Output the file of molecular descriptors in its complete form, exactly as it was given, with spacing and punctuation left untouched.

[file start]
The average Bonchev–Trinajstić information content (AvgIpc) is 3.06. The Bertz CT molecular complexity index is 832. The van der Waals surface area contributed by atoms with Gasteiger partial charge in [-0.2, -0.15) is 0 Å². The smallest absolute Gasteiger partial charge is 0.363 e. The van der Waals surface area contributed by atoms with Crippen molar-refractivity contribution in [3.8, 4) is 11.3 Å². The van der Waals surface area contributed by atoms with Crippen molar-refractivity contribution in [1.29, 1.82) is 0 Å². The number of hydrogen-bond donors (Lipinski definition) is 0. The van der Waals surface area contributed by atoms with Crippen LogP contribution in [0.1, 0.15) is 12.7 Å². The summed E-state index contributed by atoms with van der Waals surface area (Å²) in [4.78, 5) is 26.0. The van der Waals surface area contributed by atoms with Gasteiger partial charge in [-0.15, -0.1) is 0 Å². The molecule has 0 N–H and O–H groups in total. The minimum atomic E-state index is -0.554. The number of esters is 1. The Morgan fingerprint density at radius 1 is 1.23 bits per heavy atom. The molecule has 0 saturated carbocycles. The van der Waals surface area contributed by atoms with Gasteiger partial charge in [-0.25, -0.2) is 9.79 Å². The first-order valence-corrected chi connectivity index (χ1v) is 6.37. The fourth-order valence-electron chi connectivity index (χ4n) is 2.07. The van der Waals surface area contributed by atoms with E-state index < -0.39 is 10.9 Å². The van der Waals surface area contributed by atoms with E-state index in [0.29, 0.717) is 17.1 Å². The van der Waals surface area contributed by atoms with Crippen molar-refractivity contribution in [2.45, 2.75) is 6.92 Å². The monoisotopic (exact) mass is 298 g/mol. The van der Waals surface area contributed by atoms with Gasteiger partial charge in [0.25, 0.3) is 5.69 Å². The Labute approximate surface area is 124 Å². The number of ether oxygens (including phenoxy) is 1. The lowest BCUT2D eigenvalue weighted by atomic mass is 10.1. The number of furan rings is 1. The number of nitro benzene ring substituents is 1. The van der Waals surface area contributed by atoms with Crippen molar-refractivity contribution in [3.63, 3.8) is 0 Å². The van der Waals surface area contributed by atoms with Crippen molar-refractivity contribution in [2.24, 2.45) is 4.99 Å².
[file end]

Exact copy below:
The average Bonchev–Trinajstić information content (AvgIpc) is 3.06. The Bertz CT molecular complexity index is 832. The van der Waals surface area contributed by atoms with Gasteiger partial charge in [-0.2, -0.15) is 0 Å². The smallest absolute Gasteiger partial charge is 0.363 e. The van der Waals surface area contributed by atoms with Crippen molar-refractivity contribution in [3.8, 4) is 11.3 Å². The van der Waals surface area contributed by atoms with Crippen molar-refractivity contribution in [1.29, 1.82) is 0 Å². The number of hydrogen-bond donors (Lipinski definition) is 0. The van der Waals surface area contributed by atoms with Crippen LogP contribution in [0.1, 0.15) is 12.7 Å². The summed E-state index contributed by atoms with van der Waals surface area (Å²) in [4.78, 5) is 26.0. The van der Waals surface area contributed by atoms with Gasteiger partial charge in [-0.15, -0.1) is 0 Å². The molecule has 0 N–H and O–H groups in total. The minimum atomic E-state index is -0.554. The number of esters is 1. The Morgan fingerprint density at radius 1 is 1.23 bits per heavy atom. The molecule has 0 saturated carbocycles. The van der Waals surface area contributed by atoms with Gasteiger partial charge in [-0.25, -0.2) is 9.79 Å². The first-order valence-corrected chi connectivity index (χ1v) is 6.37. The fourth-order valence-electron chi connectivity index (χ4n) is 2.07. The van der Waals surface area contributed by atoms with E-state index < -0.39 is 10.9 Å². The van der Waals surface area contributed by atoms with E-state index in [0.29, 0.717) is 17.1 Å². The van der Waals surface area contributed by atoms with Crippen molar-refractivity contribution in [2.45, 2.75) is 6.92 Å². The monoisotopic (exact) mass is 298 g/mol. The van der Waals surface area contributed by atoms with Gasteiger partial charge in [0.25, 0.3) is 5.69 Å². The Labute approximate surface area is 124 Å². The number of ether oxygens (including phenoxy) is 1. The lowest BCUT2D eigenvalue weighted by atomic mass is 10.1. The number of furan rings is 1. The number of nitro benzene ring substituents is 1. The van der Waals surface area contributed by atoms with Crippen molar-refractivity contribution in [3.63, 3.8) is 0 Å². The van der Waals surface area contributed by atoms with Crippen molar-refractivity contribution in [2.24, 2.45) is 4.99 Å².